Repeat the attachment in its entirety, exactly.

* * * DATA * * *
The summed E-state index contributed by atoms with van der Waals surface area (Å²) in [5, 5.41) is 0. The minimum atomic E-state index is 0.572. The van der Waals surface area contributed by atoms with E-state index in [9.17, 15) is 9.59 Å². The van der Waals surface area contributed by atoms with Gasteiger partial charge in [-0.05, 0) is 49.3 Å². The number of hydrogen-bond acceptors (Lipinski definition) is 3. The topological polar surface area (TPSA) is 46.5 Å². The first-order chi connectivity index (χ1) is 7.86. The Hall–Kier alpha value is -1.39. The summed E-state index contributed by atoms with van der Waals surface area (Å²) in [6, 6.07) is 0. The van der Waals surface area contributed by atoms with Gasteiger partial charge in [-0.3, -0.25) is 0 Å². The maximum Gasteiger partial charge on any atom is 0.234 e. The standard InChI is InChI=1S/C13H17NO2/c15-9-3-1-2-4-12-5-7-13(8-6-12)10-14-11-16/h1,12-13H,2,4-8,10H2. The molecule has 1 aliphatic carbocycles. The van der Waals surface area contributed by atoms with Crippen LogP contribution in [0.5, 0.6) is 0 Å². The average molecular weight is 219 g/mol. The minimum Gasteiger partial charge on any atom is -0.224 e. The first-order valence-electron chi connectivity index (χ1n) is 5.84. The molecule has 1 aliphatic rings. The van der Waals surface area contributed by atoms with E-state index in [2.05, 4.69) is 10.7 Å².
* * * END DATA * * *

The summed E-state index contributed by atoms with van der Waals surface area (Å²) in [5, 5.41) is 0. The minimum atomic E-state index is 0.572. The van der Waals surface area contributed by atoms with E-state index in [9.17, 15) is 9.59 Å². The van der Waals surface area contributed by atoms with Gasteiger partial charge in [-0.05, 0) is 49.3 Å². The number of hydrogen-bond acceptors (Lipinski definition) is 3. The topological polar surface area (TPSA) is 46.5 Å². The first-order chi connectivity index (χ1) is 7.86. The Hall–Kier alpha value is -1.39. The summed E-state index contributed by atoms with van der Waals surface area (Å²) in [6, 6.07) is 0. The van der Waals surface area contributed by atoms with Gasteiger partial charge in [-0.3, -0.25) is 0 Å². The maximum Gasteiger partial charge on any atom is 0.234 e. The standard InChI is InChI=1S/C13H17NO2/c15-9-3-1-2-4-12-5-7-13(8-6-12)10-14-11-16/h1,12-13H,2,4-8,10H2. The molecule has 1 aliphatic carbocycles. The van der Waals surface area contributed by atoms with Crippen LogP contribution in [0.5, 0.6) is 0 Å². The average molecular weight is 219 g/mol. The minimum Gasteiger partial charge on any atom is -0.224 e. The first-order valence-electron chi connectivity index (χ1n) is 5.84. The molecule has 1 aliphatic rings. The van der Waals surface area contributed by atoms with E-state index in [2.05, 4.69) is 10.7 Å².